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      Frequently Asked Questions About Celiac Disease   09/30/2015

      This Celiac.com FAQ on celiac disease will guide you to all of the basic information you will need to know about the disease, its diagnosis, testing methods, a gluten-free diet, etc.   Subscribe to Celiac.com's FREE weekly eNewsletter   What are the major symptoms of celiac disease? Celiac Disease Symptoms What testing is available for celiac disease?  Celiac Disease Screening Interpretation of Celiac Disease Blood Test Results Can I be tested even though I am eating gluten free? How long must gluten be taken for the serological tests to be meaningful? The Gluten-Free Diet 101 - A Beginner's Guide to Going Gluten-Free Is celiac inherited? Should my children be tested? Ten Facts About Celiac Disease Genetic Testing Is there a link between celiac and other autoimmune diseases? Celiac Disease Research: Associated Diseases and Disorders Is there a list of gluten foods to avoid? Unsafe Gluten-Free Food List (Unsafe Ingredients) Is there a list of gluten free foods? Safe Gluten-Free Food List (Safe Ingredients) Gluten-Free Alcoholic Beverages Distilled Spirits (Grain Alcohols) and Vinegar: Are they Gluten-Free? Where does gluten hide? Additional Things to Beware of to Maintain a 100% Gluten-Free Diet What if my doctor won't listen to me? An Open Letter to Skeptical Health Care Practitioners Gluten-Free recipes: Gluten-Free Recipes
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A Year Later; Thanksgiving 2008



I've been away from blogging and went in to check my entries today. I was surprised to see that my last blog was a year ago when I wrote about my first Thanksgiving after diagnosis. My, how time flies! Since this year's Thanksgiving has just ended, it's a good time to compare the experience a year later. It's been a crazy year of ups and downs in my personal life. Having to adapt to a new lifestyle added to the trauma. However, living with celiac has definitely gotten easier over the last year.

Thanksgiving poses special problems for celiacs because so much of the traditional menu has gluten ingredients. This year I felt like a seasoned pro and had no trouble with cooking the meal. I adapted what I could and made myself alternate items where appropriate. I had guests bring those items that I didn't want to deal with (like stuffing.) I didn't lament the loss of traditional foods, as my cravings for them have all but ceased. (I had a few instances over the past year where I accidentally ingested gluten and got very ill. The memory of that is enough to stop any urge to 'cheat' on the diet.)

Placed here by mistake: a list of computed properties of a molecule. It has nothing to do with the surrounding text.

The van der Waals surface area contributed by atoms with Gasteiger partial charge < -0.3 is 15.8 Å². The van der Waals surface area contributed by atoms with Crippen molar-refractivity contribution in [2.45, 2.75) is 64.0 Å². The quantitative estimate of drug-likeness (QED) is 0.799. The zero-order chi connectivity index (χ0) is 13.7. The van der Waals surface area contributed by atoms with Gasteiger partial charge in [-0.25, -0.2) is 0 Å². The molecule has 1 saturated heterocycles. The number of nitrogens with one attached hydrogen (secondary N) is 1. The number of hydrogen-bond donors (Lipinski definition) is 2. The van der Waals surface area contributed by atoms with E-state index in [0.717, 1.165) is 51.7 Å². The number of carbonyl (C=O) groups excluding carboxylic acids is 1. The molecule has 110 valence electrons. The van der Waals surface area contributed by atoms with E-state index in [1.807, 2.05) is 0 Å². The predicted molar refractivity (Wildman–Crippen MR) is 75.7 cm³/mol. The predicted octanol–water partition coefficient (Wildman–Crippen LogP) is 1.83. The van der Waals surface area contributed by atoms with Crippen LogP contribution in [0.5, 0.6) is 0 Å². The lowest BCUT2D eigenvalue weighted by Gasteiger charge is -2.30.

I'm still sometimes making two versions of items (like gravy,) but have now starting creeping gluten-free foods into the mainstream menu. I didn't make a big deal about it, guests aren't the wiser and they loved the food. I've switched to using fresh turkey from the local butcher instead of frozen to avoid any burst gravy packets. I stuff it with onions and herbs. I've replaced certain baking dishes with new ones to avoid cross contamination. And, I use Whole Foods frozen gluten-free pie crusts for my pumpkin pies which are enjoyed by all. (I'd like to add here that I'm thankful to Whole Foods for operating their gluten-free bake house. I don't know what I'd do without it!) Overall, now that I've been gluten-free for more than a year, it just seems more natural to cook a gluten-free Thanksgiving meal and it's becoming second nature.

This year I'm even looking forward to doing some Christmas baking. Last year I was too distraught to try. Over this past summer I had success with a few gluten-free baked items and that's given me the courage to try to adapt my favorite cookie recipes to gluten-free. I use Authentic Foods featherlite rice flour blend which has a great flavor and comes out flaky. I'm still not an expert at it (it's taking me some time to figure out the right amount of xanthan gum to use,) but I think I know enough now to give full-blown holiday cookie baking a try.

The moral to my story is that learning to be gluten-free takes time. It's a complicated process that poses challenges every day. But, as time goes on, it becomes easier as you find your favorite sources for food and learn new cooking techniques. Even traditional favorites can still be enjoyed with a little creativity and adaptation. This year I'm thankful for my health and for all those businesses that produce gluten-free food!


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